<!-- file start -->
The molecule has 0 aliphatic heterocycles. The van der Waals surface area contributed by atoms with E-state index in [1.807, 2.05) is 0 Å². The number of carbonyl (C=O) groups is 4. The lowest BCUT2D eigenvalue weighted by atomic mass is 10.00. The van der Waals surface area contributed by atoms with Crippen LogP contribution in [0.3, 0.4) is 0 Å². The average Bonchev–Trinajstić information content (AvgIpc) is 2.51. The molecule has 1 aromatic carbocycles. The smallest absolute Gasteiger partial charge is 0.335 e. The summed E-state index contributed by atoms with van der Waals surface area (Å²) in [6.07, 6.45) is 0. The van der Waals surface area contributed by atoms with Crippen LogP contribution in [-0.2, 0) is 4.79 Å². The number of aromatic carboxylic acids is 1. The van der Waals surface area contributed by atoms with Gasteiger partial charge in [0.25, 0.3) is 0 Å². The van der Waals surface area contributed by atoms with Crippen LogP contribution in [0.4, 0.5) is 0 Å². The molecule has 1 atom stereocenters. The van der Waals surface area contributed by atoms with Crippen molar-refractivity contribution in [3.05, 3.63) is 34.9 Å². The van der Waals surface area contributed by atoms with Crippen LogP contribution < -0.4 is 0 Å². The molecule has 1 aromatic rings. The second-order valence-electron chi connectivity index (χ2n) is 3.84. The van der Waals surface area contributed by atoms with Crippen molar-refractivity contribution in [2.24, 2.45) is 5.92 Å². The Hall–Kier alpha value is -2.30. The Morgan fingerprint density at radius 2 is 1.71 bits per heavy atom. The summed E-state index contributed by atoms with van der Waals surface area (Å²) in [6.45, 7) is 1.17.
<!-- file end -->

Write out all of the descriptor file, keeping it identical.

The molecule has 0 aliphatic heterocycles. The van der Waals surface area contributed by atoms with E-state index in [1.807, 2.05) is 0 Å². The number of carbonyl (C=O) groups is 4. The lowest BCUT2D eigenvalue weighted by atomic mass is 10.00. The van der Waals surface area contributed by atoms with Crippen LogP contribution in [0.3, 0.4) is 0 Å². The average Bonchev–Trinajstić information content (AvgIpc) is 2.51. The molecule has 1 aromatic carbocycles. The smallest absolute Gasteiger partial charge is 0.335 e. The summed E-state index contributed by atoms with van der Waals surface area (Å²) in [6.07, 6.45) is 0. The van der Waals surface area contributed by atoms with Crippen LogP contribution in [-0.2, 0) is 4.79 Å². The number of aromatic carboxylic acids is 1. The van der Waals surface area contributed by atoms with Gasteiger partial charge in [0.25, 0.3) is 0 Å². The van der Waals surface area contributed by atoms with Crippen LogP contribution in [0.4, 0.5) is 0 Å². The molecule has 1 atom stereocenters. The van der Waals surface area contributed by atoms with Crippen molar-refractivity contribution in [3.05, 3.63) is 34.9 Å². The van der Waals surface area contributed by atoms with Crippen LogP contribution < -0.4 is 0 Å². The molecule has 1 aromatic rings. The second-order valence-electron chi connectivity index (χ2n) is 3.84. The van der Waals surface area contributed by atoms with Crippen molar-refractivity contribution in [2.24, 2.45) is 5.92 Å². The Hall–Kier alpha value is -2.30. The Morgan fingerprint density at radius 2 is 1.71 bits per heavy atom. The summed E-state index contributed by atoms with van der Waals surface area (Å²) in [6.45, 7) is 1.17.